Around the Capital Beltway and across the Yolo Causeway, students get real-world experience through wide-ranging internships.
Each quarter, UC Davis students make their way to the state’s and nation’s capitals with a mix of practical and lofty goals: get resume-building experience and develop the know-how to change the world.
Representing a swath of academic majors, Aggies at UC centers in Sacramento and Washington, D.C., take courses and participate in an array of internships — both inside and outside government. Many describe their experiences as life-changing.
Intern takes on California Assembly
In an article for online magazine Her Campus, Olivia Wardlaw (B.A., English and political science, ’18), said applying for the internship program at the UC Center Sacramento was the best decision she ever made in her time at UC Davis.
Administered by UC Davis, the UC Center Sacramento enrolls students from eight UC campuses — with Aggies from the College of Letters and Science as the most represented. UC Davis students make up roughly half the interns each quarter, said Ken Barnes, assistant director of the campus Internship and Career Center.
As part of her internship with the Secretary of State’s office, Wardlaw worked with the first wave of counties participating in the Voter’s Choice Act, which aims to make voting more convenient with more mail-in, early in-person, and ballot drop-off options.The experience aligned with her plans for a career in public policy, working in the press, legislative affairs at a political office, or working on election and educational reform issues.
“Eleven of my nieces and nephews were in the foster system. I have seen how broken our foster system is. I want to do everything I can to help the kids that have been overlooked in their life, and the way I am going to do that is by becoming a child advocate lawyer.”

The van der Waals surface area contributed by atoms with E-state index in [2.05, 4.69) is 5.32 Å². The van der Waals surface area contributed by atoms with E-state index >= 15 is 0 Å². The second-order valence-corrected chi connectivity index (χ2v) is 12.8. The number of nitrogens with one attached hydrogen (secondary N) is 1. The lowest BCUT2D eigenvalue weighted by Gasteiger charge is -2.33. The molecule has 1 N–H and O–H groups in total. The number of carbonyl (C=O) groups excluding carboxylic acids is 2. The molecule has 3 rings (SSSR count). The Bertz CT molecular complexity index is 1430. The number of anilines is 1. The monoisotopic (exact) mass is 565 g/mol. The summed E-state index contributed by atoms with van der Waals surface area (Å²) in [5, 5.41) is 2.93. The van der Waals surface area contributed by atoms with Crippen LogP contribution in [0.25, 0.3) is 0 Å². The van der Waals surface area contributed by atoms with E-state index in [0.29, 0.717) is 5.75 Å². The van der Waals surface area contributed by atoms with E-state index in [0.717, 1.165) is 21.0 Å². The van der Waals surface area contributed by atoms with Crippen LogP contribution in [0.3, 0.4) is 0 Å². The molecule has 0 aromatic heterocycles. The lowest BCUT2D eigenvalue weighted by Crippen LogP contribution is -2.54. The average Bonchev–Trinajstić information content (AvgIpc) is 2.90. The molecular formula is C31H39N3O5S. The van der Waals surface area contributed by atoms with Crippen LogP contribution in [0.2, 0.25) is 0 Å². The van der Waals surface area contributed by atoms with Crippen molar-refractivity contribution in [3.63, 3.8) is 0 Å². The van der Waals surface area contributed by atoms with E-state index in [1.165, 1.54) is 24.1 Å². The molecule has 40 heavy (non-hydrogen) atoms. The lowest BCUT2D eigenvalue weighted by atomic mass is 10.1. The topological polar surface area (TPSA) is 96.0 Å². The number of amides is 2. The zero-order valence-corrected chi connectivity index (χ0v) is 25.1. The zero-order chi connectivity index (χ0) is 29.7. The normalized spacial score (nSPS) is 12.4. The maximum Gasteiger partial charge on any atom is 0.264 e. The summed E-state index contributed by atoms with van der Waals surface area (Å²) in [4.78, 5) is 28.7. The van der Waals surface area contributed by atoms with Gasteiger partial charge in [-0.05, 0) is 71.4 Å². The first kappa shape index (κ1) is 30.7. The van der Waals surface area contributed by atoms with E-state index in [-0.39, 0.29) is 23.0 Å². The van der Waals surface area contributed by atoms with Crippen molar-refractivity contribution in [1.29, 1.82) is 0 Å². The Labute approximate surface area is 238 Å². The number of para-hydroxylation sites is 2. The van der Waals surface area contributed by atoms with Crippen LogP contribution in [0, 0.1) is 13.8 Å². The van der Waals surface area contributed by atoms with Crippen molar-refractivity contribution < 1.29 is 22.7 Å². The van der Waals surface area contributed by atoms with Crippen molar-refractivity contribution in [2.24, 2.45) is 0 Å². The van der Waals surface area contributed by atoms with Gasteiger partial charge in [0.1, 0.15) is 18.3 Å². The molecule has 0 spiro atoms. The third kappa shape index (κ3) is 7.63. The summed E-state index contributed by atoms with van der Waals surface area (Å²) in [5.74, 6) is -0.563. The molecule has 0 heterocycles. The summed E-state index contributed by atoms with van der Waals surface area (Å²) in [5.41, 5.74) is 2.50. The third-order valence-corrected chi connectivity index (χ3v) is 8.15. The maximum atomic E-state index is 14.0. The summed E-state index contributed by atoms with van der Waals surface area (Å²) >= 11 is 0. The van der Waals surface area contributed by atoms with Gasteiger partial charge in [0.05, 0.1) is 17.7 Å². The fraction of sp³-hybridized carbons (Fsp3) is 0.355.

– Ruby Koetsier, political science, intern in the office of Assemblymember Reggie Jones-Sawyer
Read about other state capital interns on the UC Center Sacramento's Facebook page.
Young alumna set sights on policy in D.C.
Allyson Nicole Camino (B.A., political science–public service and Chinese, ’17) served as a political affairs program assistant for the US-Asia Institute when she interned with UC Washington Center (UCDC) in 2017.
“As someone who was often soft-spoken and inactive in the political space, this program instilled in me a deeper understanding of public service,” said Camino. “By the end of the UCDC fall quarter, I came back to California as a completely different person with renewed strength: inspired, empowered, and actively willing to take on challenges to develop professionally and to be an outspoken voice for communities I care for.”
In Washington, Camino worked with the US-Asia Institute (USAI), a private United Nations-associated nonprofit dedicated to building and strengthening ties between the United States and Asia.
“Walking by the Library of Congress, the U.S. Capitol Building, and the Supreme Court every day and night was humbling and made me feel like I was contributing to something much larger than myself.”
Camino is working now to gain legal and public policy experience in immigrant rights advocacy and to encourage her local Asian-American and Pacific Islander (AAPI) community to be civically engaged. She hopes to pursue a joint law and public policy master’s degree, and would like to one day move back to Washington to work with immigrant rights and AAPI advocacy groups.
“My time in D.C. helped me to feel secure in my goal of working for an international advocacy organization to influence U.S. foreign policy and promote human rights around the world. There was no better place for me than D.C. to put the skills I learned at UC Davis to work.”
– Megan Pynes (B.A., international relations and Spanish, ’18),
2017 intern at The Latin America Working Group
Read about other students' UCDC experiences
- Ryan Calbreath (political science-public service and economics ’18)
- Allyson Nicole Camino (political science-public service and Chinese ’17)
- Luana Coberg (anthropology ’18)
- Sage Lauwerys (linguistics ’19)
- Megan Pynes (international relations and Spanish ’18)
- Michaela Worona (political science-public service '18)
— Kathleen Holder, content strategist in the UC Davis College of Letters and Science, and Maddy Shiber (B.A., communication ’18)